Watching a show you love inch past a good pilot and into long-term life as a weekly series feels like the early stages of a relationship: You keep expecting it to disappoint you, looking for tiny signs of disasters to come. But sometimes, the show continues to earn your affection, despite imperfections that you’re pretty sure you can live with.
This is where I am with The Mindy Project, perhaps a similar place to where Mindy is with new love Josh. I wish he could stay forever, or at least a long while, even though I realize that, due to the laws of keeping a sitcom interesting, he probably can’t. Their morning-after illumination of a double-standard — girl in guy’s shirt = adorable, guy in girl’s jeans = embarrassing — cracked Mindy’s romantic-comedy lens a bit and hinted at the possibility of a real relationship instead. It also hinted at how relationships can be better than romantic comedy clichés: Josh didn’t care one bit that Mindy’s jeans were big on him; she was the one freaking out.
The Mindy Project has also settled down into a more linear, traditional storytelling style since the pilot (which featured “voiceover” that was really Mindy telling the cop what happened). But, like the settling in relationships, this may not necessarily be a bad thing — this episode was inventive without being gimmicky. The battle of wills over whether Danny felt impersonally enough about Mindy to be her gynecologist was the exact opposite of a romantic comedy cliché.
If Danny and Mindy are to develop into a will-they-won’t-they, I hope they won’t for a very long time. They have combustive chemistry in their bickery banter. Some non-gynecological highlights: “If we are indulging imaginary situations,” Mindy said as Danny daydreamed about being the boss one day, “I’d like to introduce you to my husband, straight Anderson Cooper.” Even better, their dual deconstruction of the greeting-card trope of a sun wearing sunglasses: “Take the sunglasses off the sun,” Danny advised her on her homemade card. “It makes no sense. The sun’s the only thing that never needs sunglasses.” Her quick reply: “Um, the sunglasses are the best part. That’s how you know the sun is cool.”
Less cool was the subplot about Jeremy, Betsy, and Morgan breaking into Mindy’s apartment to get Jeremy’s Bulgari watch, which he left there when they slept together. It felt like just a way to keep all the minor characters busy while Danny and Mindy tore it up in the better plot. Their comic chemistry is so good, it could end up outshining the rest of the show over time — but hopefully it will simply balance out instead of burning out. Jeremy’s accent is fun, but he needs something else to do. Morgan is funny, but hit and miss. He’s weirdly predictable for such a weird character. (He claims to be a good listener, only to immediately respond to Mindy’s friend Gwen, “Gern?”) Poor Betsy just gets to be unbelievably dumb. (“I found it in her nightstand next to a tube of really slippery toothpaste.”) Mostly, though, they felt like they were taking time away from the good part of the episode.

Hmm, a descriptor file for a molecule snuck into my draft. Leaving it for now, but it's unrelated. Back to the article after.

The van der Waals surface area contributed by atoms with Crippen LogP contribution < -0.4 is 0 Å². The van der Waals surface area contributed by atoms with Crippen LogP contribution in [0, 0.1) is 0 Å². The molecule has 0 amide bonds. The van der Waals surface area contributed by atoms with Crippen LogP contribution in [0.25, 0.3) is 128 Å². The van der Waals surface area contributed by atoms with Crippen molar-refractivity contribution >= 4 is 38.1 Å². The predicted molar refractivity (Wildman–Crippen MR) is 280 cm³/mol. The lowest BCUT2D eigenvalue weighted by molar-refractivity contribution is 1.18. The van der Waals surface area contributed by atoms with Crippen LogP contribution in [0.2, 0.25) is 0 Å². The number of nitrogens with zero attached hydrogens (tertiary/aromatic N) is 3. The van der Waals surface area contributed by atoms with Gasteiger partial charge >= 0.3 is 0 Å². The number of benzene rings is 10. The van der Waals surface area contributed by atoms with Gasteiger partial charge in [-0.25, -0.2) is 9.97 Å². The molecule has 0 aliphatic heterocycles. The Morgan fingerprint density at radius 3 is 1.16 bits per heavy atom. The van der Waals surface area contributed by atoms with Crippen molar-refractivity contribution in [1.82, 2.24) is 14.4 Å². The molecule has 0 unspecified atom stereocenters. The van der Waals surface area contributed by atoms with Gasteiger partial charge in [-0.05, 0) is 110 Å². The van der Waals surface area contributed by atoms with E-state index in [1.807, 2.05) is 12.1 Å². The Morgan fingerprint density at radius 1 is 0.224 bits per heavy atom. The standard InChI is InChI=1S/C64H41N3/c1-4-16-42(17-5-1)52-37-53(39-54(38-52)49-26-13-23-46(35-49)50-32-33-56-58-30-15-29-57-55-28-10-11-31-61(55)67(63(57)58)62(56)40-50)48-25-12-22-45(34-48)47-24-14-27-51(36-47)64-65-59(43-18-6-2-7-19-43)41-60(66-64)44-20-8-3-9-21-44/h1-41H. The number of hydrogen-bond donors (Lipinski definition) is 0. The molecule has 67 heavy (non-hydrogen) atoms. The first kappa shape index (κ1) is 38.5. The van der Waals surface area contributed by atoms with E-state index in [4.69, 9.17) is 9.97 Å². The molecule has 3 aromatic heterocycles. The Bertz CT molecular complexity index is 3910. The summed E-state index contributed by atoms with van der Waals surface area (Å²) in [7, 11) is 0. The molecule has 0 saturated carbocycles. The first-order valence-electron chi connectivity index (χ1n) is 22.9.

So, back to that part. The palpable weirdness of a guy friend — one for whom you may or may not harbor, as they said, “unlamplike feelings” — becoming your gynecologist was, of course, rife with comedic possibilities.
First, during the patient questionnaire, we learned a lot of detailed information very quickly about Mindy, throughout which we could feel the awkwardness of their relationship creeping in. She got her period at 14, “at a sleepover, best night of my life.” Her period last came “eleven days ago, just when I wanted it to … Heavy on the first day and then it peters out by day four.” When was her last sexual encounter? “Just write, ‘the last time that the moment was right.” Her rambling monologue about pretending not to know where her condoms were “because you don’t want to seem like you’re using them constantly” was spot-on and some fairly good sex ed. (Sexually active single ladies, yes, you should have condoms!) How would she characterize the nature of her sexual activity? “I’m having a great time.” Does she exercise? “There is a cluster of elliptical machines at my gym.” She took fish oil supplements until the bottle fell behind her refrigerator. “Almost takes fish oil,” Danny wrote on the form.
Danny deployed his first major bomb in their battle over who’d back down from their doctor-patient relationship when Mindy revealed that she’d like to have four kids. (Names: Jaden, Madison, Brie, and Piper.) In an imagined, but not implausible, scenario, he predicted that even if she married the guy she’s currently dating, they’d divorce by the time she was 40 and, sure, remarry by the time she was 41, but still run out of time on the four kid idea.
She retreated, sure she’d die alone and her will would remain as is: All of her money would go to Tina Fey, chosen because “I just think she would spend it in an interesting and responsible way.” She whined to BFF Gwen that they were supposed to be single roommates together in the city, but then Gwen went and met her now-husband, and “two years later, you have some random baby.”
But Morgan did come in handy by giving Mindy a pep talk and the advice that she needed a “warrior name” to go into battle. She, of course, chose Beyonce Pad Thai. Thus armed, she went into the exam room to finish her battle with Danny. He tried to scare her off by weighing her. She asked him personal questions about his parents (we learned he hasn’t seen his dad in 25 years, which didn’t seem to be a joke or a ruse) in an attempt to elicit personal feelings from him. Finally, she dropped her hospital gown for the breast exam, and he backed down.
Of course, she still needed a gynecologist. But Beyonce Pad Thai won.
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